The Health Benefits of Doing Yoga

September Is National Yoga Awareness Month



When you picture a person who practices yoga, what image comes to your mind? Common myths and stereotypes about yoga and the people who practice it might have convinced you that yoga isn't for you.



But, here's a fun fact: Yoga is for everyone. If you've never been on the mat, or if it has been a while since you've practiced, September, aka National Yoga Awareness Month, is a great time to get started. Here's what you need to know about yoga, including the benefits of practicing and the truth behind some common myths.



Yoga: What's in it for You?



Getting in the habit of doing yoga regularly, also known as having a regular yoga practice, offers multiple benefits to you, both physically and mentally. Some of the physical benefits of a regular yoga practice include:



● Improved flexibility

● Increased strength

● Better heart health

● Better posture

● Reduced risk of joint damage or injury

● Reduced blood pressure

● Weight loss



Along with helping to make you feel better physically, establishing a regular yoga practice can help you feel better mentally and emotionally. Controlled breathing is part of yoga. When you learn how to inhale and exhale deeply and fully, you help to calm your mind down. As a result, you are likely to have lower stress levels and to feel more relaxed and at ease.



In some cases, starting a yoga practice can be part of a total life transformation. Getting on the mat for an hour or so, several days a week can be the habit that kickstarts other healthy habits. As you calm your mind and improve your physical health, you might notice that you start to make better decisions about the food you eat and that you might start to feel better about your body and appearance.



Common Myths and Stereotypes About Yoga



Thanks to a lot of common stereotypes and myths, yoga can seem pretty intimidating, especially for beginners. But the thing about myths is that they aren't true. And stereotypes are just that, oversimplifications that don't always reflect reality. Take a look at some popular misconceptions about yoga and learn what's really going on:



● Yoga is only for thin, physically fit people: The truth is that anyone can do yoga, regardless of their size and current fitness level. When you start a beginner's practice, there are usually modifications for each pose to help you out. So if you can't touch your toes or do a split, don't worry. Yoga is still for you.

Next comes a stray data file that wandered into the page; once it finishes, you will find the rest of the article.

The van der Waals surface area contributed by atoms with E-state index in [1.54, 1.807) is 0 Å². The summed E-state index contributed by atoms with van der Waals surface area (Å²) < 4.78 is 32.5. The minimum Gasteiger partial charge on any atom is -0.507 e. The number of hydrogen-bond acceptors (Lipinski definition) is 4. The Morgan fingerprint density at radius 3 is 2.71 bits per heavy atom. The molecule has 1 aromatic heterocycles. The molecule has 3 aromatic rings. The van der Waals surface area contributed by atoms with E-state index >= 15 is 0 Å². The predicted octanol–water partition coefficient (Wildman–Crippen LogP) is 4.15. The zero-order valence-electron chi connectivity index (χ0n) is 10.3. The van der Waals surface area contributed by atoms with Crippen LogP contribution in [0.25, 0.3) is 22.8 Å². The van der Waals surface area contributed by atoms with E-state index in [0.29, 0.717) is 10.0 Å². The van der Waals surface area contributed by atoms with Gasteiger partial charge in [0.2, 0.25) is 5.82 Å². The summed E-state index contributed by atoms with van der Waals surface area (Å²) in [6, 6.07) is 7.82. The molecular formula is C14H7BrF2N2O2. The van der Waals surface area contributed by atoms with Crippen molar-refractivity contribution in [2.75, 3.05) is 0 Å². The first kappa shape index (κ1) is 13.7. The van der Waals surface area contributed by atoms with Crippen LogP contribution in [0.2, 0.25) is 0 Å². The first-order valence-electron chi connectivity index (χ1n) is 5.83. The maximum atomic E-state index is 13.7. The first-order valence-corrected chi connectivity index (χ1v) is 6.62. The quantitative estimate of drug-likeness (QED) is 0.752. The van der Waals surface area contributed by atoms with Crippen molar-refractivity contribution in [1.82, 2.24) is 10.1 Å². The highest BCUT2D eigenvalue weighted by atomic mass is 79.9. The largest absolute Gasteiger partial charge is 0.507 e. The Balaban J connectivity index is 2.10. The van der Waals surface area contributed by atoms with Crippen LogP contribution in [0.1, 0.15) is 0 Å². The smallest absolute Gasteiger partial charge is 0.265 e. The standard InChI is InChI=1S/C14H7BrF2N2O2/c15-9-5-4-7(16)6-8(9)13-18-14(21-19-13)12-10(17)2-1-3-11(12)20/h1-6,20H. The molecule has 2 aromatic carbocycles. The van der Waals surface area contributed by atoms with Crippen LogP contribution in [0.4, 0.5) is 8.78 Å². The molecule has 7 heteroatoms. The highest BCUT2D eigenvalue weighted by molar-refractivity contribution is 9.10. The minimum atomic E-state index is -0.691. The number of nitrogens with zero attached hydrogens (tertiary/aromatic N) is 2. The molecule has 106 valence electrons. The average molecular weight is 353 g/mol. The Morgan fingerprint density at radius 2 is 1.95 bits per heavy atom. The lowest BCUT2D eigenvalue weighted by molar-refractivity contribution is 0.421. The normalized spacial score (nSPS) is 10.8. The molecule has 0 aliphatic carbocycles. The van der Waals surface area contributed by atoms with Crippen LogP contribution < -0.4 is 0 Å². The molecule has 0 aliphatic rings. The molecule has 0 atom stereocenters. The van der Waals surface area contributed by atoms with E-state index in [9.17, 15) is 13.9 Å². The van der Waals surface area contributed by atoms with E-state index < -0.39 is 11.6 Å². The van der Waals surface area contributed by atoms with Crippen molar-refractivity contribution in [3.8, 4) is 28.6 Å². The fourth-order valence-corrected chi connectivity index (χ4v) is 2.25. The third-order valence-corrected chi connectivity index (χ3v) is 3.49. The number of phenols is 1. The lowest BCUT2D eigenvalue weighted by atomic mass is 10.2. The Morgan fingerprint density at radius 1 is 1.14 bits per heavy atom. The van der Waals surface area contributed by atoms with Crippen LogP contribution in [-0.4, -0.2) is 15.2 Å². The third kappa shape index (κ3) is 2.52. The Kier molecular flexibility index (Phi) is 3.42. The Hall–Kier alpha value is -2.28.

● You have to be spiritual to do yoga: Although some styles of yoga have a strong spiritual element, many do not. If you're only into yoga for the physical and mental benefits, try a practice such as hot yoga or power yoga. Also, if you're in a class that asks you to chant or meditate, you can always opt-out and sit quietly on your mat.

● You have to be vegetarian to do yoga: While adopting a yoga practice can be part of an overall health and well-being overhaul, you can do yoga and continue to eat meat.

● You need to be flexible to do yoga: Yes, some yoga poses ask you to bend your body or stretch in ways you might not think possible. But there are also adjustments that allow you to adapt the pose to your current flexibility level.

● Yoga is only for women: People of any gender can practice yoga. In fact, many of the more popular yoga styles were developed by men and plenty of men hit the mat to practice regularly.

How to Get Started With Yoga



It's never too late to get started with yoga. Although advertising might make you think that you need special gear and equipment to get going, you can take a "come as you are" approach. The only prop you might want to buy from the beginning is a mat, which will provide you with a cushioned and grippy surface.



Look for classes or videos that are designed for beginners, at least initially. It's a good idea to take things slowly so that you don't get discouraged or feel overwhelmed. While following a video can be good if you feel self-conscious, taking a class also has its benefits when you're just getting started. In a class, the instructor can give you pointers or recommend adjustments to help you get the most from the poses.



How much you practice depends on your schedule. There are people who do yoga daily or on most days of the week. If that works for you, go for it. But it's also perfectly fine to practice once or twice a week, or as your schedule allows. Make yoga work for you, rather than trying to make your life work for yoga.





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Sources:  

1. Yoga - Benefits Beyond the Mat, Harvard Health Publishing, https://www.health.harvard.edu/staying-healthy/yoga-benefits-beyond-the-mat

2. The Benefits of Yoga, The American Osteopathic Association, https://osteopathic.org/what-is-osteopathic-medicine/benefits-of-yoga/

3. 38 Health Benefits of Yoga, Yoga Journal, https://www.yogajournal.com/lifestyle/count-yoga-38-ways-yoga-keeps-fit

4. Yoga for Everyone, New York Times, https://www.nytimes.com/guides/well/beginner-yoga

5. 10 Myths About Yoga, Yoga Journal, https://www.yogajournal.com/lifestyle/10-myths-yogis





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